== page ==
1. AOTW: i think the word has gone out, and people are now competing for this now-coveted award. I had two great contenders on a trip home from the health club the other day: (1) two different cars behaved as if they had the right-of-way as their lane was merging in to mine--gunning it, aggressive as warthogs; (2) as I turned onto Church St. (our street), one-way at this point, two women were standing in the middle of the narrow single lane having what must have been a fascinating conversation; I had to edge by, thinking HERE ARE THE WINNERS! But then this morning, about to exit the Acme parking lot (turning right), I saw a car coming along SR 303 on my left--a little close--so I waited; not so the AOTW, who turned left into the parking lot, right in front of the oncoming car I was waiting for. As the AOTW passed us, I saw she was in a merry smart-phone conversation with someone. Pretty bad when your phone's smarter than you are!
2. I should note that this week was the first time I've been able to ride my bike since April 25, when, after I rode home from Starbucks that afternoon, I drove out to the health club, exercised, passed out in the shower. This led to a Grand Adventure: a ride with EMS (later in the week), the ER overnight, scans and blood draws, and meetings with specialists about my persistent and serious dizziness. But we changed my BP med, and I've been getting better--not perfect, but better. And this week, I added air to the tires, rode off, had a grand old ride. Here's hoping there will be many more to follow ...
3. I finished two books this week.
a. The first was The Burgess Boys (2013) by Elizabeth Strout, the Pulitzer Prize-winning novelist whose books I'm slowly reading my way through. I love her work. This one has a frame story (at the beginning only--not sure why she didn't return to it at the end? oh well, Shakespeare didn't either in The Taming of the Shrew). In the Prologue a first-person narrator is talking with her mother, remembering the Burgess family from their hometown in Maine.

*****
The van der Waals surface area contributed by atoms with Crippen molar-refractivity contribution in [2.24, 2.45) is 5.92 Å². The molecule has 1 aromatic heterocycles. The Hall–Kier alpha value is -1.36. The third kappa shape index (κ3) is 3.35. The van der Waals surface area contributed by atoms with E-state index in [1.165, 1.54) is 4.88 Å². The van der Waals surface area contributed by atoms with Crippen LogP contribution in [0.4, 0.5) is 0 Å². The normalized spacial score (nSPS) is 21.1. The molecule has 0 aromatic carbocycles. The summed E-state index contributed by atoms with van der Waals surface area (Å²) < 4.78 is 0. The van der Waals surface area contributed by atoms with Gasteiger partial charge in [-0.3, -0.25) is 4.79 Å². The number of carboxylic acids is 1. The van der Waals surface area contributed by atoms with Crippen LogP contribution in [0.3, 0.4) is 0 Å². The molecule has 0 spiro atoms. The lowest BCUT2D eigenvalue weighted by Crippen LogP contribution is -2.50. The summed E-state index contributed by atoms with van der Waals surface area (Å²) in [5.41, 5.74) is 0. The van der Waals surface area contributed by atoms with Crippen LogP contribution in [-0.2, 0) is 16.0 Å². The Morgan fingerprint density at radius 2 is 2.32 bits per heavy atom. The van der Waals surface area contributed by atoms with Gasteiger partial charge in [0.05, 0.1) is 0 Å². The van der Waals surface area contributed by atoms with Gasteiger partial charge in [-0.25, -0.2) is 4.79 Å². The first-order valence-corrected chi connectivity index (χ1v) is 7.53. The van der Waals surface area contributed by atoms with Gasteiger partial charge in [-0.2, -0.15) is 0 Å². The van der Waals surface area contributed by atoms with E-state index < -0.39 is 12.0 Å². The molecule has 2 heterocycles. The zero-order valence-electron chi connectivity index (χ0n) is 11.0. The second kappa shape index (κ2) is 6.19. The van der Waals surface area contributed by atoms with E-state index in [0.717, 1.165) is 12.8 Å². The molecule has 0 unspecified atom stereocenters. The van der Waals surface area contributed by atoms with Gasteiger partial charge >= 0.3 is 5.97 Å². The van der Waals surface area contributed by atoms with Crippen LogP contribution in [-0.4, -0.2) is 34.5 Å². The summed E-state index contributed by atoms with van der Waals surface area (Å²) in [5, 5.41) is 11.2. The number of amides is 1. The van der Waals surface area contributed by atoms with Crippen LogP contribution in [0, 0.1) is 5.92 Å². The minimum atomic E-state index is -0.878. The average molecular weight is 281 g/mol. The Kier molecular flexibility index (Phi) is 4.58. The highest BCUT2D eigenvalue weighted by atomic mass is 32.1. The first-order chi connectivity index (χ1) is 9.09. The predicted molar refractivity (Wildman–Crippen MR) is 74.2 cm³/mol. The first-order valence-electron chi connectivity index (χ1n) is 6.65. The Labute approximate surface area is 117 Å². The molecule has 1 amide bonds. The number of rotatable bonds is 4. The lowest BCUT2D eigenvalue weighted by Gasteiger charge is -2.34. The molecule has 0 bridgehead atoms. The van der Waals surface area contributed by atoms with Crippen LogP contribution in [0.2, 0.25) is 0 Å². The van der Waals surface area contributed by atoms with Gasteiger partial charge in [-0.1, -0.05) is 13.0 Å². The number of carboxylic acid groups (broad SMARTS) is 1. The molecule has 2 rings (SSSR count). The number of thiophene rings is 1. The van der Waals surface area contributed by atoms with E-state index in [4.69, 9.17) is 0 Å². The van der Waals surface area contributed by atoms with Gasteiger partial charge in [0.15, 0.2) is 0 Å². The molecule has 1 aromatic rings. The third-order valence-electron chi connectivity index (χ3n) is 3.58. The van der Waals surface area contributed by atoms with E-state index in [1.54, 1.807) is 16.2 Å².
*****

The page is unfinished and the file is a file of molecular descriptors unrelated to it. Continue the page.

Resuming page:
Then we begin Book One in the 3rd person (and we stay in that person) and hear about a grim auto accident years before when one of the little Burgess boys released the brake in the car, which rolled over Dad, killing him. Bob Burgess supposedly did it (though this grows more complicated later in the novel). His older brother, Jim, is an all-star lawyer who has won an OJ-like case and is a celebrity. Sister Susan, still in Maine, is now a single mom with an odd late-teen boy, Zack, who one day hurls a pig's head into a mosque in town, a mosque attended by the many Somali refugees who have moved into the little Maine town of Shirley Falls (fictional).
Well, Bob and Jim get involved in his case; things grow complicated; a Somali becomes sort of a major minor character, and Strout explores the issues of immigration, of Muslims in America, of celebrity, of family--issues that have hardly, uh, disappeared since 2013, eh?
I'm a StroutFan now, and I marvel at how she's able to integrate multiple points of view in her fiction (as she does here). The Burgess Boys does not employ exactly the same technique of some of her other fiction (like Olive Kitteridge)--i.e., interconnected stories. But the POV shifts often here, and it's a thrilling way for readers to see the relativity of "truth."
b. The second is the new novel (Grief Cottage, 2017) by Gail Godwin, whom I've been reading since the 1970s. I actually met her, back in the early 1970s, when she and my older brother, Richard, were teaching colleagues at the University of Iowa. Richard was taking Joyce and me on a little tour of his office, etc., and Gail Godwin was sitting in hers, too, grading papers. Nice chat--though I don't recall a single sentence of it! I reviewed her for the Plain Dealer once or twice, and I've read all of her novels.